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Doctoral thesis, 2022

Land use change, tree cover, and livestock in miombo woodlands : interacting effects on soil carbon and hydrological properties

Lulandala, Lufunyo


Miombo woodlands stretch across eastern and southern Africa and occupy an area of around 2.7 million km2 . These forests provide a wide range of ecosystem services that are essential to the livelihoods of communities around them and play a crucial role in the carbon and hydrological cycles at regional and global scales. However, miombo woodlands are affected by deforestation and forest degradation, mainly due to agricultural expansion, charcoal production, timber and firewood harvesting, and livestock grazing. This thesis aims to assess the impacts of these land uses and tree cover on key soil properties, particularly soil organic carbon and soil hydrological properties such as infiltration capacity, which are important indicators of ecosystem health. The central hypothesis was that tree cover positively influences soil hydrological properties and soil organic carbon, while land uses that involve a decrease in tree cover or disturb the soil have a negative impact. I conducted the studies in two different sites in Tanzania; Kitulangalo forest reserve and the surrounding areas in Morogoro Rural district, and Ulaya mbuyuni village in Kilosa district. I measured infiltration capacity, preferential flow, tree basal area, livestock grazing intensity, and different soil properties, including soil organic carbon, bulk density, and texture. Results show that soil hydrological properties and soil organic carbon increased with increasing tree cover. Hence, croplands had relatively lower infiltration capacity and soil organic carbon than forest land. Both soil organic carbon and soil hydrological properties decreased with increasing livestock grazing intensity across land uses. Findings also indicate that the positive effect of trees on soil hydrological properties and soil organic carbon was significantly reduced when livestock grazing intensity was high. In addition, the combination of croplands and high livestock grazing intensity resulted in lower infiltration capacity and organic carbon than the combination of forest and high grazing intensity. When comparing small and large clearings for charcoal production, large clearings had lower values of infiltration capacity and soil organic carbon. I concluded that forest conversion to croplands reduces soil hydrological functioning and soil organic carbon. Trees could be an important tool to restore soils and their hydrological function in degraded landscapes, but the presence of high livestock grazing intensities reduces their effectiveness.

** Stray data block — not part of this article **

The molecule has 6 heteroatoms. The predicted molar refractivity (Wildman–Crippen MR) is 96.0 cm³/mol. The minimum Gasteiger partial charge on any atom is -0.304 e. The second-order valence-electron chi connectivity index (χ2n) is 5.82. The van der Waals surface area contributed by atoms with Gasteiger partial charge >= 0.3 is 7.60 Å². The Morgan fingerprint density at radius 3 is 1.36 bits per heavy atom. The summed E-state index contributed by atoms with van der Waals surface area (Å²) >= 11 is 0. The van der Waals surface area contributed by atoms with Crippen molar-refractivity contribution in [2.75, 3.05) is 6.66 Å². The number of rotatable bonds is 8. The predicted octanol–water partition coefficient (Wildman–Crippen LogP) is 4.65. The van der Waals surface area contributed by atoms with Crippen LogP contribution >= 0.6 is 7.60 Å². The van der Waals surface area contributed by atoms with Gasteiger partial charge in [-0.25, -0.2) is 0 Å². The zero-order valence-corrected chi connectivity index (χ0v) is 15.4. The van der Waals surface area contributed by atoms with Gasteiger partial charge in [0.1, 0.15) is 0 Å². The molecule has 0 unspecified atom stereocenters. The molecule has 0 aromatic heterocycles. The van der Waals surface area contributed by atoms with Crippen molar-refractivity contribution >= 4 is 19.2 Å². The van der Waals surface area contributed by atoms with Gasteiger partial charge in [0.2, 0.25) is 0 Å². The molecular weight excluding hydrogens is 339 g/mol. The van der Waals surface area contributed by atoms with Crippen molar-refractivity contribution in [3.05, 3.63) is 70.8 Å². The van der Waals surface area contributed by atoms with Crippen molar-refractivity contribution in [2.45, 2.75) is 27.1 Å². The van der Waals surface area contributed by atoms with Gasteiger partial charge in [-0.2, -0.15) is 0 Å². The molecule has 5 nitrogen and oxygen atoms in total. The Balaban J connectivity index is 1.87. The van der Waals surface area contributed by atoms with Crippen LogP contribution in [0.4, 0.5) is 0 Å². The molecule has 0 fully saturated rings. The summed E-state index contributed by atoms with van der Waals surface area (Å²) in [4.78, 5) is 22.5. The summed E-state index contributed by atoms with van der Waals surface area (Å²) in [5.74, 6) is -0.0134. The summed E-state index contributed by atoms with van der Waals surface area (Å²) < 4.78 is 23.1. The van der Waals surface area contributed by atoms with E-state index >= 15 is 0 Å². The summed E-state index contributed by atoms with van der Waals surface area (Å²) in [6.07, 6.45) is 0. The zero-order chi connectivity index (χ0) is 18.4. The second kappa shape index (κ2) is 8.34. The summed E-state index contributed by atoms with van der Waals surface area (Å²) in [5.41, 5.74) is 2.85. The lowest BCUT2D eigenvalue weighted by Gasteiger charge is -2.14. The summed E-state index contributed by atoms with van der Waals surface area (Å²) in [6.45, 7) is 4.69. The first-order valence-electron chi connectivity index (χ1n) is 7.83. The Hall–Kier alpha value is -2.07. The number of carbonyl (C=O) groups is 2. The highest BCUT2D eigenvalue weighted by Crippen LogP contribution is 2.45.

Soil hydrological properties; land use; livestock grazing intensity; miombo woodlands; charcoal production; silvopastoralism, drylands

Published in

Acta Universitatis Agriculturae Sueciae
2022, number: 2022:69
ISBN: 978-91-8046-014-9, eISBN: 978-91-8046-015-6
Publisher: Swedish University of Agricultural Sciences

Authors' information

Swedish University of Agricultural Sciences, Department of Forest Ecology and Management

UKÄ Subject classification

Forest Science
Soil Science

URI (permanent link to this page)